The Rage of the Outsiders
AMSTERDAM – One of the biggest mistakes I ever made as a journalist was to underestimate Geert Wilders, now the leader (and only formal member) of the most popular political party in the Netherlands, and potentially the first far-right prime minister his country has ever known.
I interviewed Wilders in 2005 for my book, Murder in Amsterdam, about the assassination of the filmmaker Theo van Gogh by a Muslim extremist. The Party for Freedom (PVV), founded by Wilders in 2006, did not exist yet. But I was interested in the views of an outspoken critic of Islam, and of immigrants with a Muslim background.
Frankly, I thought he was a bore, with no political future, and did not quote him in my book. Like most people, I was struck by his rather weird hairstyle. Why would a grown man and member of parliament wish to dye his fine head of dark hair platinum blond? In fact, he turned out to have been somewhat of a pioneer in this respect. The later successes of Donald Trump and Boris Johnson demonstrated the importance of visual branding, of having a zany image boosted by the cultivation of odd hair. (Perhaps Hitler’s toothbrush moustache, or even Napoleon’s comb-over, was a harbinger.)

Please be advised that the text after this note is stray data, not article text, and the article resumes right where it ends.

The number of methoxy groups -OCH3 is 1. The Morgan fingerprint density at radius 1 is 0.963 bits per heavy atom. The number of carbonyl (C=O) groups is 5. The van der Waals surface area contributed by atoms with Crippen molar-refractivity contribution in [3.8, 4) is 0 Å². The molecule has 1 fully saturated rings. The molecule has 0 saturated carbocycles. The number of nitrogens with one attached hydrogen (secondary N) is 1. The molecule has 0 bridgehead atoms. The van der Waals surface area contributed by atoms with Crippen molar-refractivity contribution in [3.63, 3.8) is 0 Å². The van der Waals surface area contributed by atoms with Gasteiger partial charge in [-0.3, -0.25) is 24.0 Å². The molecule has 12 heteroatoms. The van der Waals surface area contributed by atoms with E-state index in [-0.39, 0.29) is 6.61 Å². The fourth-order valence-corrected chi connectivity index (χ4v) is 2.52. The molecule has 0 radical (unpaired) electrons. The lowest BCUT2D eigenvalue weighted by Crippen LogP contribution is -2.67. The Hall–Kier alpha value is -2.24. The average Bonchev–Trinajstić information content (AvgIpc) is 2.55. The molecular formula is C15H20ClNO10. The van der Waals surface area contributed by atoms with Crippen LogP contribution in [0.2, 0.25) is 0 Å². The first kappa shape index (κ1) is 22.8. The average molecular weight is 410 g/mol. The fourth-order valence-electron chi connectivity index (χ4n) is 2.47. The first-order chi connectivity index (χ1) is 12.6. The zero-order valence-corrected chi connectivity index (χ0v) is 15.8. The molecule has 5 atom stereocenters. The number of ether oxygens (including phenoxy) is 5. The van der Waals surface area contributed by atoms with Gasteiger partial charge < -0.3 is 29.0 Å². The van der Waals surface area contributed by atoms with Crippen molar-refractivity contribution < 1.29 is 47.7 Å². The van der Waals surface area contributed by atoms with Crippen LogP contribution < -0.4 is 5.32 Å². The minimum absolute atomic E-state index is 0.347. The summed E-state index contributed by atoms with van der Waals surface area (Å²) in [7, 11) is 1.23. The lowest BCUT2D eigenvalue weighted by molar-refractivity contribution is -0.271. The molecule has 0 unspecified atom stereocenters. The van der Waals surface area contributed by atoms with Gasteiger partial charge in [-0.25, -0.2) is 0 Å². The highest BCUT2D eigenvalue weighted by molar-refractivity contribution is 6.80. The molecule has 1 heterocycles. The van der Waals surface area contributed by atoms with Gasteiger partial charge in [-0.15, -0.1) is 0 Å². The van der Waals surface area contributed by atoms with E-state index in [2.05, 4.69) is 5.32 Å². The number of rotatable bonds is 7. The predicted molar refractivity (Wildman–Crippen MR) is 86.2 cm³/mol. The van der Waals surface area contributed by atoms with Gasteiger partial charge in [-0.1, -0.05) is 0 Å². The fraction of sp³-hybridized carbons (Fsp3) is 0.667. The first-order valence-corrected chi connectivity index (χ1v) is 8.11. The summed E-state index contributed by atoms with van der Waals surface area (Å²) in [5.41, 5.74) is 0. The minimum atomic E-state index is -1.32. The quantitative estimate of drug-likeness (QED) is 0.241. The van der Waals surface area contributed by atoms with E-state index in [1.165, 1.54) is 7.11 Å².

There is, however, another possible interpretation of Wilders’ hair. In 2009, a Dutch anthropologist and expert on Indonesia, Lizzy van Leeuwen, argued that Wilders might have been keen to disguise his Eurasian roots. His maternal grandmother was partly Indonesian. His grandparents had to leave the Dutch East Indies under a cloud of financial malfeasance.